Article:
Since we know that all races and groups of people are all human and in fact intrinsically the same, why does racism itself exist?  Why treat someone of another “race” any differently from how you would like to be treated?  I think that this problem is an example of how people still cannot comprehend that we as human beings are all the same and that we should work towards a society that is designed to benefit all that live within it.  

If you would ask me if people have ever gotten my race wrong then i would have to reply yes.  Since I look predominantly Asian, people often identify me as another Asian student among the rest of the crowd.  However, what people don’t often expect is that not only am I half Filipino, but that I’m also half Mexican.  I think this idea alone shows how race is a debased form of distinction with regard to human beings; judging someone based solely on their looks doesn’t always amount to the truth of the matter.

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Post Reading Week 1

The students and faculty who protested against their own administration in 1968 were fighting for an end to racial discrimination and bias in academics.  In a white dominated society, students who belonged to various “minority” groups felt that they were not learning things in school that pertained to their own cultures and lives.  Upset by this lack of academic equality, students challenged their administration to offer courses and programs that would allow for greater equality in education with regard to non-whites.  They achieved a great step towards their end goal when, after holding one of the longest student strikes in United States history, the protesters managed to get the university to create a College of Ethnic studies.  
Monteiro argues that traditional history classes would actually be outlawed under HB 2281 because they 'primarily teach the history of white people and white studies'.  I would agree with this statement based on the kind of education that I have received throughout my academic career.  
Schools have always had various standards with regard to what should be taught in schools, standards that base themselves on ideals of a white dominated society.  The result is an education system that better adheres to a white perspective.  In turn, this education creates students that see history from the same perspective, perpetuating white influence and dominance in society.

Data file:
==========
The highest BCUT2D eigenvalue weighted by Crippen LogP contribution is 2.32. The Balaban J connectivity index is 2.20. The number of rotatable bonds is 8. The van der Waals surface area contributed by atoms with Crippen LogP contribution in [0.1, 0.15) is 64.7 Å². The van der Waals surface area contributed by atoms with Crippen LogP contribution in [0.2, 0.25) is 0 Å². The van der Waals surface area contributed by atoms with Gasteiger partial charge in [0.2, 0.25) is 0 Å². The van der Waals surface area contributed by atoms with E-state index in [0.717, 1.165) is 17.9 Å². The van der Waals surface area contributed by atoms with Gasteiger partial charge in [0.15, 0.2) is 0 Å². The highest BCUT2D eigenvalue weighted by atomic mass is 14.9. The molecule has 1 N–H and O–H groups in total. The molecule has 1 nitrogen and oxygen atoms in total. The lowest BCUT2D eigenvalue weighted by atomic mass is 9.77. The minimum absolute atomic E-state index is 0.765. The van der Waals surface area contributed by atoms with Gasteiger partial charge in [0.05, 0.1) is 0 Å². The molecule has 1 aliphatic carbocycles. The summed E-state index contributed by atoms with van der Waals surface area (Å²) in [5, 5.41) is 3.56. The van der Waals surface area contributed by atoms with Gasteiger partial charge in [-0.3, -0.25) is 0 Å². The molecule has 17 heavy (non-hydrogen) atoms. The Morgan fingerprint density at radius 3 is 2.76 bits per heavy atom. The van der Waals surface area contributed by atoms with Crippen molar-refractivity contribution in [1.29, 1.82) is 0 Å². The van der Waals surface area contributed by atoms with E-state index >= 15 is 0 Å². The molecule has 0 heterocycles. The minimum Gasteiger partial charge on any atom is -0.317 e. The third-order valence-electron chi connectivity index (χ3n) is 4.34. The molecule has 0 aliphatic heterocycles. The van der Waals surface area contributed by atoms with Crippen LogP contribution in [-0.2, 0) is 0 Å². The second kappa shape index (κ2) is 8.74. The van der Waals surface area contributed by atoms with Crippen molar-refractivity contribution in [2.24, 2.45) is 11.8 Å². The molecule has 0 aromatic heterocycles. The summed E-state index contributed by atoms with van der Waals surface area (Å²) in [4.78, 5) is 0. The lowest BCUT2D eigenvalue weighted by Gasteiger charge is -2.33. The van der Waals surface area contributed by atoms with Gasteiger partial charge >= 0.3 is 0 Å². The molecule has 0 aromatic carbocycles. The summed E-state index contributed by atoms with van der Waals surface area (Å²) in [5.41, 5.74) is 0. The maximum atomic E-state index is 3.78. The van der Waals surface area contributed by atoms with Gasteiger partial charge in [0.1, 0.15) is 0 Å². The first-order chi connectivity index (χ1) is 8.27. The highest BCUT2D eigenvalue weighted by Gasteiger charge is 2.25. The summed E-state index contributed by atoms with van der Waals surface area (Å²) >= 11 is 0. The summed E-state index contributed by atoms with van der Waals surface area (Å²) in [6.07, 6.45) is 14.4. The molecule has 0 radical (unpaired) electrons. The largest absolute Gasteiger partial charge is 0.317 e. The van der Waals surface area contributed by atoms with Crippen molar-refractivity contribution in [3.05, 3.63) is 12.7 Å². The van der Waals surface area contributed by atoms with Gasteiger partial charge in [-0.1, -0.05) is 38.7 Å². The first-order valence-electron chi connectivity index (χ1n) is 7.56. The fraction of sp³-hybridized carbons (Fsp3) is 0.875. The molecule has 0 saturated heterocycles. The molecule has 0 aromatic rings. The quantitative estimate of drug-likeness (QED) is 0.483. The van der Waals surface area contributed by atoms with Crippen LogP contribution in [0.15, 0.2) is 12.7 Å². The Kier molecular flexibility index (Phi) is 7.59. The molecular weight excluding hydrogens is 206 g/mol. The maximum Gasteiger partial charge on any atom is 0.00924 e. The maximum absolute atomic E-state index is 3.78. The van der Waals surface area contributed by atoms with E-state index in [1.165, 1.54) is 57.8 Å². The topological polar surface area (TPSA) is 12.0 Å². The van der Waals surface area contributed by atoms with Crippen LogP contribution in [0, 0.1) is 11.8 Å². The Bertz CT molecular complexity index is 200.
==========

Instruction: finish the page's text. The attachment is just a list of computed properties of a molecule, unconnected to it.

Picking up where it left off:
Before a high school teacher of mine taught us about all of these problems and how they still affect many Americans today, I unquestionably learned the historical perspective that we have all been designed to adhere to.  From this High School teacher I learned that, quite often, the truth to histories taught in schools is either skewed or even outright dismissed.  As I have said in class, what is often represented is a “glorified” version of the past that hides certain truths to uphold a more positive image of white history.  An example that exemplifies this idea is the topic of slavery in the United States.  Most often, the typical high school history class will go over the topic of slavery, discuss the idea that yes, whites once owned slaves and that this segment of history is negative, but hardly is this history done justice with regard to conveying how brutally oppressive this time period was.  What we end up learning is the version of history that represents the actions of whites in as positive a way as can be.  Since this is the type of history that is always represented to us, then, under HB2281, these classes would also be outlawed for their focus on a single ethnic group’s perspective.